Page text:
Sebelius to mayors: Urge your states to accept Medicaid expansion

Health and Human Services (HHS) Secretary Kathleen SebeliusKathleen SebeliusBiden seeks to use the bully pulpit he has on COVID-19 Biden unveils COVID-19 task force Biden's COVID-19 crisis team takes shape as virus rages MORE urged U.S. mayors on Wednesday to push their state legislatures to expand Medicaid under ObamaCare.

Speaking to a room of about 25 mayors at the Winter Meeting of the U.S. Conference of Mayors, Sebelius said those in attendance were the “the pragmatic CEOs” that could help tip the balance in states that have so far refused to expand Medicaid under the Affordable Care Act by making their community's case for expanded coverage to state legislators.


“I’d like to start this conversation by taking a pragmatic look — this is the law and there are benefits people are entitled to under the law, and also an opportunity to expand Medicaid under the law,” Sebelius said. 

“I think that your role is in helping to educate the residents of your community that they might be eligible for the first time to obtain healthcare, but also to have a very significant voice in the Medicaid debate taking place in your legislature is critically important,” she continued.

Sebelius said that so far 30 states — 10 of them run by Republican governors — have either accepted the Medicaid expansion under ObamaCare outright or worked with the administration to design an expansion that caters to a particular state's specific needs.

Still, the secretary acknowledged the issue was “complicated.” 

Republican governors and legislators argue that the policy will ultimately drain state coffers by increasing Medicaid rolls, and fear that the federal government won’t keep its funding promise, leaving them on the hook.

It’s also politically a fraught issue for some Democrats in an election year. Some don’t want to risk showing too much support for the unpopular healthcare law, but would have a hard time explaining to voters why they would decline federal funds for their constituents.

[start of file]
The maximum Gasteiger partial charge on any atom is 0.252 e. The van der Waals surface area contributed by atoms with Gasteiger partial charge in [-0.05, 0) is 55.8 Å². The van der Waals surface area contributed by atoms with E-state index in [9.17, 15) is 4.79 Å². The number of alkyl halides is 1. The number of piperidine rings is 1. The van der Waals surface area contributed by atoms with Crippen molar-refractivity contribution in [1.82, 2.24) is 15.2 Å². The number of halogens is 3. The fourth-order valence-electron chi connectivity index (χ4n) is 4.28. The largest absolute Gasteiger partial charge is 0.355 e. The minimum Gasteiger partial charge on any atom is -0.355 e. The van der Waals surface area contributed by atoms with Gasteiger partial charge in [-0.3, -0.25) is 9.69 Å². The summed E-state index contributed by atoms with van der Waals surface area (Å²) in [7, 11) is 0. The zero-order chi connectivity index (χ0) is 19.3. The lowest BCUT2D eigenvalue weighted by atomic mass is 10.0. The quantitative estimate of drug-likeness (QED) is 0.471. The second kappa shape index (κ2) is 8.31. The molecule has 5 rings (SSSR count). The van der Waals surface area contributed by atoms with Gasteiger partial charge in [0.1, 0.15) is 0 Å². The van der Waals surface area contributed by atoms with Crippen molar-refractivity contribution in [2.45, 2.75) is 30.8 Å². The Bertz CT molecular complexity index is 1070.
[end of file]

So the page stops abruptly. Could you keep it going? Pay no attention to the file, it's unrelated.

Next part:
On Wednesday, Lucie Tondreau, the mayor of North Miami, Fla., asked Sebelius what she could do to help her poorest constituents gain healthcare coverage. The secretary singled out Florida as a state that could be ripe for persuasion on Medicaid expansion. 

Sebelius said that Florida’s uninsured rate is at 23 percent — the second highest in the country — and that about half of those would be eligible for Medicaid under the expansion, which would pump $51 billion in federal largesse into the Sunshine State over the next decade.

Florida’s Republican Gov. Rick Scott initially supported the Medicaid expansion, but reversed course when he announced in December that he was running for reelection. The expansion has failed once in the Florida state house but the legislature plans to reconsider. 

Sebelius on Wednesday laid out the administration’s argument for expansion to the mayors, saying that it’s “100 percent paid for” by the federal government in the first year, and that the most states will pay in future years is 10 percent. States can also participate for the first year and then withdraw. 

She called it the “single most generous federal-state partnership I’ve ever seen,” and argued that it doesn’t add to the deficit or the debt because the funds have already been allocated.

Republicans dispute that notion. 

“There is no such thing as free money,” Texas Gov. Rick Perry (R) said last year. “We know there’s only money that’s collected from taxpayers, and money borrowed from other countries like China against the good credit of our children and grandchildren.”

Sebelius’s comments on Wednesday coincided with an HHS release saying that the number of people determined eligible for low-income health insurance programs grew in December.

More than 6.3 million people were determined eligible for either Medicaid or the Children's Health Insurance Program (CHIP) between October and December, the HHS said. About 2.3 million of those came in December, during the administration’s enrollment push before the first open enrollment deadline.

Not all of the 6.3 million were deemed eligible solely because of the expansion. The administration has been criticized for not providing a breakdown of those who are eligible because of the expansion and those who would’ve been eligible anyway.